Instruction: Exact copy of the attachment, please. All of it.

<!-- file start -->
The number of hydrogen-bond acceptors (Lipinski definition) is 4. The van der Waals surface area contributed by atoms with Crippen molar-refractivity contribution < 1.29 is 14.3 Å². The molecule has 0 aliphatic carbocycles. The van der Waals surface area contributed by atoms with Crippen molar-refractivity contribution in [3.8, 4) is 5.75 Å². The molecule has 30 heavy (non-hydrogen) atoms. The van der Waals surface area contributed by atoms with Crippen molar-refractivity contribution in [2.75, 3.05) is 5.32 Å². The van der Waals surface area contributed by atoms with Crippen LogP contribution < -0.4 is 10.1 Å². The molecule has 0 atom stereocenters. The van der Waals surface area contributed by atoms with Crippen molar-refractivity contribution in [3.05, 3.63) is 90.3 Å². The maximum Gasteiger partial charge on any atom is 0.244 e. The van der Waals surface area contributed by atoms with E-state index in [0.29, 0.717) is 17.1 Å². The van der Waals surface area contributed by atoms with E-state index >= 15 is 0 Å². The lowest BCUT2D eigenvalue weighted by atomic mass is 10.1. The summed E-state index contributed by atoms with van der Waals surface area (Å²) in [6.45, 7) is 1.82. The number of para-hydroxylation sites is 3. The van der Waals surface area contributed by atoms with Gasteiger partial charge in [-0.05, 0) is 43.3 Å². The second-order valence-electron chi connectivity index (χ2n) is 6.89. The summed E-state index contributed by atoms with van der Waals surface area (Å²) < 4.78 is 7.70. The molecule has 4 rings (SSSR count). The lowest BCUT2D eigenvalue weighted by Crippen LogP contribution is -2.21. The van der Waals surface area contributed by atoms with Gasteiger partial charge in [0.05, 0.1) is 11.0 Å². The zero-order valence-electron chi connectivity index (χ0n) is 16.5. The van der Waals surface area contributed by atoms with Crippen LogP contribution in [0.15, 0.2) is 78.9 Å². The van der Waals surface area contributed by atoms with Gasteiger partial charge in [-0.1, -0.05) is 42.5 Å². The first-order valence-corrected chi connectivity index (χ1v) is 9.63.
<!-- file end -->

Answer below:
The number of hydrogen-bond acceptors (Lipinski definition) is 4. The van der Waals surface area contributed by atoms with Crippen molar-refractivity contribution < 1.29 is 14.3 Å². The molecule has 0 aliphatic carbocycles. The van der Waals surface area contributed by atoms with Crippen molar-refractivity contribution in [3.8, 4) is 5.75 Å². The molecule has 30 heavy (non-hydrogen) atoms. The van der Waals surface area contributed by atoms with Crippen molar-refractivity contribution in [2.75, 3.05) is 5.32 Å². The van der Waals surface area contributed by atoms with Crippen LogP contribution < -0.4 is 10.1 Å². The molecule has 0 atom stereocenters. The van der Waals surface area contributed by atoms with Crippen molar-refractivity contribution in [3.05, 3.63) is 90.3 Å². The maximum Gasteiger partial charge on any atom is 0.244 e. The van der Waals surface area contributed by atoms with E-state index in [0.29, 0.717) is 17.1 Å². The van der Waals surface area contributed by atoms with E-state index >= 15 is 0 Å². The lowest BCUT2D eigenvalue weighted by atomic mass is 10.1. The summed E-state index contributed by atoms with van der Waals surface area (Å²) in [6.45, 7) is 1.82. The number of para-hydroxylation sites is 3. The van der Waals surface area contributed by atoms with Gasteiger partial charge in [-0.05, 0) is 43.3 Å². The second-order valence-electron chi connectivity index (χ2n) is 6.89. The summed E-state index contributed by atoms with van der Waals surface area (Å²) < 4.78 is 7.70. The molecule has 4 rings (SSSR count). The lowest BCUT2D eigenvalue weighted by Crippen LogP contribution is -2.21. The van der Waals surface area contributed by atoms with Gasteiger partial charge in [0.05, 0.1) is 11.0 Å². The zero-order valence-electron chi connectivity index (χ0n) is 16.5. The van der Waals surface area contributed by atoms with Crippen LogP contribution in [0.15, 0.2) is 78.9 Å². The van der Waals surface area contributed by atoms with Gasteiger partial charge in [-0.1, -0.05) is 42.5 Å². The first-order valence-corrected chi connectivity index (χ1v) is 9.63.